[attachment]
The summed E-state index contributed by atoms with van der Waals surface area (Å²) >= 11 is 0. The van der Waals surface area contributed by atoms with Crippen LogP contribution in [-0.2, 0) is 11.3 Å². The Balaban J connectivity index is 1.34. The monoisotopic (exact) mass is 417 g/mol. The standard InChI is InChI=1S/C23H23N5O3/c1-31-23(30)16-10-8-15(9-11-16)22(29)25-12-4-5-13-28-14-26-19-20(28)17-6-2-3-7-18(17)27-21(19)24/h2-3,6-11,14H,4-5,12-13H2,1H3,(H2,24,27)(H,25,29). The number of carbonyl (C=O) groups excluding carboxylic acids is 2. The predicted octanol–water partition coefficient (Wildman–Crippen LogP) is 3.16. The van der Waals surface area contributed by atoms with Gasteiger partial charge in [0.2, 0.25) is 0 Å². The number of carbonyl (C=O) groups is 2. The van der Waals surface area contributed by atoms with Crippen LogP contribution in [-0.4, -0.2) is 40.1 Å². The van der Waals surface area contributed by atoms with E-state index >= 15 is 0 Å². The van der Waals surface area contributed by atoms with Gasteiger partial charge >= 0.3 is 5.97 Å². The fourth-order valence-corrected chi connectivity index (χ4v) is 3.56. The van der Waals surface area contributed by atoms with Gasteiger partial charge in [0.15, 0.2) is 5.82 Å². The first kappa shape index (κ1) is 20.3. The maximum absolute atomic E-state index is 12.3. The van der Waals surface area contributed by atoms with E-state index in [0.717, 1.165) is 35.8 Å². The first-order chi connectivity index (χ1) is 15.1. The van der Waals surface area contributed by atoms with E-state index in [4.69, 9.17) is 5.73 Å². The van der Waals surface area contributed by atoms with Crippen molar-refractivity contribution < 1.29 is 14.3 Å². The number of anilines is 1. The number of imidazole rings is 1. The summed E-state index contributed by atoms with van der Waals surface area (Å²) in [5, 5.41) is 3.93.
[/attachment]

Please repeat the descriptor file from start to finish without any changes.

The summed E-state index contributed by atoms with van der Waals surface area (Å²) >= 11 is 0. The van der Waals surface area contributed by atoms with Crippen LogP contribution in [-0.2, 0) is 11.3 Å². The Balaban J connectivity index is 1.34. The monoisotopic (exact) mass is 417 g/mol. The standard InChI is InChI=1S/C23H23N5O3/c1-31-23(30)16-10-8-15(9-11-16)22(29)25-12-4-5-13-28-14-26-19-20(28)17-6-2-3-7-18(17)27-21(19)24/h2-3,6-11,14H,4-5,12-13H2,1H3,(H2,24,27)(H,25,29). The number of carbonyl (C=O) groups excluding carboxylic acids is 2. The predicted octanol–water partition coefficient (Wildman–Crippen LogP) is 3.16. The van der Waals surface area contributed by atoms with Gasteiger partial charge in [0.2, 0.25) is 0 Å². The number of carbonyl (C=O) groups is 2. The van der Waals surface area contributed by atoms with Crippen LogP contribution in [-0.4, -0.2) is 40.1 Å². The van der Waals surface area contributed by atoms with E-state index >= 15 is 0 Å². The van der Waals surface area contributed by atoms with Gasteiger partial charge >= 0.3 is 5.97 Å². The fourth-order valence-corrected chi connectivity index (χ4v) is 3.56. The van der Waals surface area contributed by atoms with Gasteiger partial charge in [0.15, 0.2) is 5.82 Å². The first kappa shape index (κ1) is 20.3. The maximum absolute atomic E-state index is 12.3. The van der Waals surface area contributed by atoms with E-state index in [0.717, 1.165) is 35.8 Å². The first-order chi connectivity index (χ1) is 15.1. The van der Waals surface area contributed by atoms with E-state index in [4.69, 9.17) is 5.73 Å². The van der Waals surface area contributed by atoms with Crippen molar-refractivity contribution < 1.29 is 14.3 Å². The number of anilines is 1. The number of imidazole rings is 1. The summed E-state index contributed by atoms with van der Waals surface area (Å²) in [5, 5.41) is 3.93.